As a young woman working in the predominately male corporate culture, I struggled to find purpose, or meaning, in the work that I did to reduce the frustration, among many other mixed emotions, that I felt on a daily basis. In fact, I still have a framed print hanging on a wall in my home from a previous employer reflecting a vision that resonated with me on a deep soul level: Discovery & Hope. It was also at this same employer that I experienced what has come to be referred to as ‘sexual misconduct’ today.
When I reflect back on that time of my life, one of the things that stands out for me is how I still managed to get up every morning and feel motivated to go to work. I really enjoyed what I was doing and was able to remind myself that what I was doing was closely tied to improving the health and well-being of others, which was a personal value of mine. So, although my work conditions were not mentally and emotionally healthy, creating meaning out of the actual work I was doing seemed to propel me forward in life.
Now, flash forward many years later, including a mid-life career change to better align my personal values and gifts with how I engage in the workforce, what weighs on my mind is the rise in the incidence of dementia, including Alzheimer’s disease. I know, through my studies on the normal, natural developmental stages of life that memory loss is to be expected and is a normal part of the aging process. However, what may not be so well understood is the underlying causes of dementia. What is coming to light is that chronic stress is associated with damage to a critical part of the brain, specifically the hippocampus, and memory loss and may predict progression from mild cognitive impairment to dementia.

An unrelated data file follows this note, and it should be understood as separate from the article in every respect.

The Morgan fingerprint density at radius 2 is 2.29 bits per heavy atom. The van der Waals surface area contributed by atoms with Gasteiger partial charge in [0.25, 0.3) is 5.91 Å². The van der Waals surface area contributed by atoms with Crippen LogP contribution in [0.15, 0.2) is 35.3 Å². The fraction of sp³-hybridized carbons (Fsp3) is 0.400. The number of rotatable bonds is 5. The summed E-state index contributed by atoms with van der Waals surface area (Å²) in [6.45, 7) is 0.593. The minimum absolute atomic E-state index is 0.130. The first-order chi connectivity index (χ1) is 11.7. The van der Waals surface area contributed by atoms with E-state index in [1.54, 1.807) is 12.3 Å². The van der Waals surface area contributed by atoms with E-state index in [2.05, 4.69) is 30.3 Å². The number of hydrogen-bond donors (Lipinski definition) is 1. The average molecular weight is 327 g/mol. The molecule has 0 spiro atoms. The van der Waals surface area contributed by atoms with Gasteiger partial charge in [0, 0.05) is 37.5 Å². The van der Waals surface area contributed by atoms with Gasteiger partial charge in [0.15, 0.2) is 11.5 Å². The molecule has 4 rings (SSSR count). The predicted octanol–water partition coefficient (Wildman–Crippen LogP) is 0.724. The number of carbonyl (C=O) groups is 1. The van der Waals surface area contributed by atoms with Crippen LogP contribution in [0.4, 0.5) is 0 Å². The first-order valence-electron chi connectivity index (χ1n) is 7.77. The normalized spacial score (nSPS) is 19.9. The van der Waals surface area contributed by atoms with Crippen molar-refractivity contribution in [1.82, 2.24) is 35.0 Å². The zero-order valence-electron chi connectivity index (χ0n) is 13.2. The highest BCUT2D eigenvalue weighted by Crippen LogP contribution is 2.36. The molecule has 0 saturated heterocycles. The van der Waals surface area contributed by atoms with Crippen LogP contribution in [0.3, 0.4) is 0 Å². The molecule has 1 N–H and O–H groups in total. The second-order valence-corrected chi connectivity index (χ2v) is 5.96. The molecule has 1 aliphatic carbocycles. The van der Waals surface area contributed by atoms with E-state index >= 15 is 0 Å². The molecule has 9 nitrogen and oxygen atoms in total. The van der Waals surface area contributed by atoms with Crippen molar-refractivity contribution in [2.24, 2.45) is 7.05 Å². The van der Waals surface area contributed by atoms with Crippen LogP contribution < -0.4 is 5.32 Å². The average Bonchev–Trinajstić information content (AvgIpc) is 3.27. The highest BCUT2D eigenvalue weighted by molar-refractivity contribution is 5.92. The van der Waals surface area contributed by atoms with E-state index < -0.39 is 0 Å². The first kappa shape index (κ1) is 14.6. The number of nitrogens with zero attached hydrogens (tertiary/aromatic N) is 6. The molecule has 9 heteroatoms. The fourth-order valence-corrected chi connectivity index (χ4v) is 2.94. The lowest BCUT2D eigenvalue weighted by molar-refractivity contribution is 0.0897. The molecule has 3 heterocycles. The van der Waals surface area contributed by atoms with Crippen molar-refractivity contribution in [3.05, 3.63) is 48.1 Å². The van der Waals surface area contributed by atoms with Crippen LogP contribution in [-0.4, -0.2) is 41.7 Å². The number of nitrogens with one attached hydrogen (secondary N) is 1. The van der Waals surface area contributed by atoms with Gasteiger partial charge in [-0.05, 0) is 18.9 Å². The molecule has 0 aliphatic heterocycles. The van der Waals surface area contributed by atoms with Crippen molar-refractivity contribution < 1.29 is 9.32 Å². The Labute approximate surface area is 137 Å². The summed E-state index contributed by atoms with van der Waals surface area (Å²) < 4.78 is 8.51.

So, when I became aware of recent research suggesting that cultivating a sense of purpose, or meaning in our lives demonstrated a 30% reduction in the risk of developing dementia, it caught my attention! I don’t believe there is any corresponding research showing such a significant reduction in risk by using any currently available prescription medications when it comes to this age-related disease. Even more encouraging is that this research suggests that the results are independent of psychological distress, in other words, even if you find yourself in a mentally and emotionally stressful environment, if you are leading a meaningful and goal-driven life, this sense of purpose may be protecting your brain against the risk of developing dementia.
With this new discovery comes hope. If you feel lost or sense your purpose in life is not so clear, therapy can be a resource. I know it personally helped me to get in touch with my needs and values, identify false or limiting beliefs I had collected along the way, and gain clarity on aligning my personal priorities and professional goals. Sometimes we just need to create a sacred place for the exploration to reconnect with our own inner wisdom and ask a fellow journey(wo)men to assist in fine tuning our sense of purpose and meaning to serve as a guide on the journey toward lasting body, mind, and spirit well-being.
If you would like to read more about this emerging research, click on the link below: